Brexit divorce bill: Reality Check asks what’s happening

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We need to talk about the Brexit divorce bill, known officially as the financial settlement.

Until “sufficient progress” is made in deciding how it should be calculated, Brexit negotiations between the EU and the UK won’t move on to discuss the outlines of a future relationship covering trade, security and so on.


What is the bill for?

The EU says the UK needs to settle its accounts before it leaves. It says the UK has made a variety of financial commitments that have to be settled as part of an overall withdrawal agreement.

The UK accepts that it has some obligations. And it has promised not to leave any other country out of pocket in the current EU budget period from 2014-20.

But the devil lies in the detail.


So how much is it?

That rather depends on who you ask.


OK, how much does the EU want?

Well, at this stage they don’t want to put a figure on it. They recognise the political sensitivity of this issue in the UK.

What they do want is agreement on a fairly precise method for calculating the bill. In other words, an agreement on what should be included.

  • The EU argues that the UK has to pay in full its share of money that has been committed in budgets but not yet spent. This is the so-called Reste a Liquider. As of September 2017, it was running at about 239bn euro (£213bn). In theory that produces a UK share of roughly 30bn euro (£27bn).
  • There are also other investment projects in less developed regions of the EU on which work is only due to begin after the UK has left the EU. But the EU says the UK has already promised to help fund these projects. EU officials say that could amount to more than 20bn euro (£18bn) added to the UK bill, although this figure has not been officially published.
  • Then there are long-term commitments such as pension contributions for EU staff. The pension bill could be roughly 10bn euro (£9bn), depending – crucially – on how you calculate it.
  • Another long-term commitment is contingent liabilities – loans which have to be guaranteed (but which should eventually be repaid to the UK) to countries like Ukraine and Ireland. Contingent liabilities amount to 11.5bn euro (£10bn).

And how much is the UK willing to pay?

Less than that.

The UK has already said it will pay budget contributions amounting to about £18bn (20bn euro) in 2019 and 2020. That meets its commitment to ensure that no other country is out of pocket in the current seven-year budget.

It also coincides fairly neatly with the transition period it wants to be put in place for about two years after Brexit. If such a transition is agreed, the UK would be required to make budget contributions anyway, so this was a relatively easy offer to make.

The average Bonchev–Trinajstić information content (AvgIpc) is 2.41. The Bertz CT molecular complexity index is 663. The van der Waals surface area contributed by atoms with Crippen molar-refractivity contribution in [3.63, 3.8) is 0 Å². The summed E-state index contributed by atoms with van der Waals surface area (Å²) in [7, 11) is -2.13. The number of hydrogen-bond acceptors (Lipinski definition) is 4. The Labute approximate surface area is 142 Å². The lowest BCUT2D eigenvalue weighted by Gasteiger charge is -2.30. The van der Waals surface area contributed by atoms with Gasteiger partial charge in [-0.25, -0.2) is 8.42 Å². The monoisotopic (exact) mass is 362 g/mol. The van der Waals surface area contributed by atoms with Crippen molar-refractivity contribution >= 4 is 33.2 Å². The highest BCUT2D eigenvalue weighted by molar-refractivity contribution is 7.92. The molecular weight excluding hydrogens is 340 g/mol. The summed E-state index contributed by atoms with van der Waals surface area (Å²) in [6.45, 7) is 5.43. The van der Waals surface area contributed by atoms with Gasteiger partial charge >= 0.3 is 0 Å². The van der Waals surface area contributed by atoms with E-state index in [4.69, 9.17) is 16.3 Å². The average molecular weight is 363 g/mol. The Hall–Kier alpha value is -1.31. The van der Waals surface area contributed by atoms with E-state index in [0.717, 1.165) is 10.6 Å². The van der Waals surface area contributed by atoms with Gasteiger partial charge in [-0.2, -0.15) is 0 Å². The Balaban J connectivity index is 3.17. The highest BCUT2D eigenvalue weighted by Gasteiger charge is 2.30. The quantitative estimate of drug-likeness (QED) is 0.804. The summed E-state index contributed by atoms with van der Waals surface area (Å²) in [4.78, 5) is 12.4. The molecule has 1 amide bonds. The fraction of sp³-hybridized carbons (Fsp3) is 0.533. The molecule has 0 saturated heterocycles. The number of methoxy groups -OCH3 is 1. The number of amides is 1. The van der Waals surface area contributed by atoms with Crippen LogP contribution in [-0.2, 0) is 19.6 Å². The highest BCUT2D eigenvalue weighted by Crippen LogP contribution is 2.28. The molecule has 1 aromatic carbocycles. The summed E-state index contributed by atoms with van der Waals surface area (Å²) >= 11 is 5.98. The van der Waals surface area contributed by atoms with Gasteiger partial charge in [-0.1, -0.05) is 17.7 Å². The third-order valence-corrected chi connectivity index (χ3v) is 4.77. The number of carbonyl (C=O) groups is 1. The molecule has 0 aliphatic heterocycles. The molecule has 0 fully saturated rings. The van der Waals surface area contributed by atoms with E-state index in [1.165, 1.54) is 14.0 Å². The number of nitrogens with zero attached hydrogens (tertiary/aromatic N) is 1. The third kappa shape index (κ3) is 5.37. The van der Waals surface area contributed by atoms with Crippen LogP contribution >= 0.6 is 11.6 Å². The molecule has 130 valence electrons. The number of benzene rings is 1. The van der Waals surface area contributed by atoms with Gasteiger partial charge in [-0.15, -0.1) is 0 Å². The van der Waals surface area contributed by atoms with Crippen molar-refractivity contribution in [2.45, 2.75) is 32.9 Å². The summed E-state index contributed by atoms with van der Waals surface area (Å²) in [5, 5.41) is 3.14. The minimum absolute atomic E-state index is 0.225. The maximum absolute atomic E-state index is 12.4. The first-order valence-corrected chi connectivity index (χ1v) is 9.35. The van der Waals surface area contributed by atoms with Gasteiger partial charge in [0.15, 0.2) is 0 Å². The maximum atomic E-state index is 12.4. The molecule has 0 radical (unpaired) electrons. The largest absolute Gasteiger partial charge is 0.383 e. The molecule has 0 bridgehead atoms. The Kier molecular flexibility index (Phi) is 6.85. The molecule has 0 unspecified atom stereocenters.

The UK has also said it will “honour commitments” made during its membership of the EU, and it is going through the EU’s suggestions line-by-line.

There are several ways in which the bill could be reduced:

  • The UK will argue that it should pay a lower percentage of total EU commitments (reducing it from 13% to 12%, for example, would save billions of pounds).
  • The UK thinks it is fair to calculate its pension liabilities in a different way, and that could reduce the bill considerably.
  • The UK will want to limit payments it makes for projects that begin after it has left the EU.
  • The UK insists that if it is responsible for its share of EU commitments, then it must be entitled to its share of EU assets as well. Some EU countries, including Germany, argue that the assets belong to the EU as a whole and not to individual member states.

When does this need to be sorted out?

As soon as possible.

The European Council president, Donald Tusk, said that he told Theresa May in their meeting today that progress needs to be made by the beginning of December at the latest.

There have been hints that the UK is prepared to pay considerably more than it has offered so far in order to get talks moving. After all, far more money is at stake in the future of trade relations than in the size of the withdrawal agreement.

A lot depends on what Theresa May meant in her speech in Florence when she first said that the UK would “honour commitments” it made during its membership. That now needs to be discussed in detail between the two negotiating teams.


So the clock really is ticking?

Yes.

But in the end, the final decisions about the financial settlement will not be technical or legal ones. They will have to be political ones.


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